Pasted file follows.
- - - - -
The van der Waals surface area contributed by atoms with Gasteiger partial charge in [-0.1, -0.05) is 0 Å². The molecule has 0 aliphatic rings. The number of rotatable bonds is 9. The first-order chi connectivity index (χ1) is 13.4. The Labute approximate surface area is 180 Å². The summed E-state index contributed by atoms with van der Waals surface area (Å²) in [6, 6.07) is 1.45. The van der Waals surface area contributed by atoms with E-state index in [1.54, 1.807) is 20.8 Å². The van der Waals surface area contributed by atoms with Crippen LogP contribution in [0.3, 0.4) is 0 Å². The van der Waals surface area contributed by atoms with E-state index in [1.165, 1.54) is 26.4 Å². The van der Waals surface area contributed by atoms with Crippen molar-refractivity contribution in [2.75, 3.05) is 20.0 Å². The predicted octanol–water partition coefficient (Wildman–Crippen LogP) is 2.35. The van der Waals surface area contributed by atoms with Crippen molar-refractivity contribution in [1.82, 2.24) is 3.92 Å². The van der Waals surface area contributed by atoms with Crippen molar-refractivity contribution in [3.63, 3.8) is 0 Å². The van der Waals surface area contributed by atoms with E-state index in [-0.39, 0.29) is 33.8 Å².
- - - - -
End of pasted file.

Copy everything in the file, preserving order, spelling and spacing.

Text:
The van der Waals surface area contributed by atoms with Gasteiger partial charge in [-0.1, -0.05) is 0 Å². The molecule has 0 aliphatic rings. The number of rotatable bonds is 9. The first-order chi connectivity index (χ1) is 13.4. The Labute approximate surface area is 180 Å². The summed E-state index contributed by atoms with van der Waals surface area (Å²) in [6, 6.07) is 1.45. The van der Waals surface area contributed by atoms with E-state index in [1.54, 1.807) is 20.8 Å². The van der Waals surface area contributed by atoms with Crippen LogP contribution in [0.3, 0.4) is 0 Å². The van der Waals surface area contributed by atoms with E-state index in [1.165, 1.54) is 26.4 Å². The van der Waals surface area contributed by atoms with Crippen molar-refractivity contribution in [2.75, 3.05) is 20.0 Å². The predicted octanol–water partition coefficient (Wildman–Crippen LogP) is 2.35. The van der Waals surface area contributed by atoms with Crippen molar-refractivity contribution in [1.82, 2.24) is 3.92 Å². The van der Waals surface area contributed by atoms with Crippen molar-refractivity contribution in [3.63, 3.8) is 0 Å². The van der Waals surface area contributed by atoms with E-state index in [-0.39, 0.29) is 33.8 Å².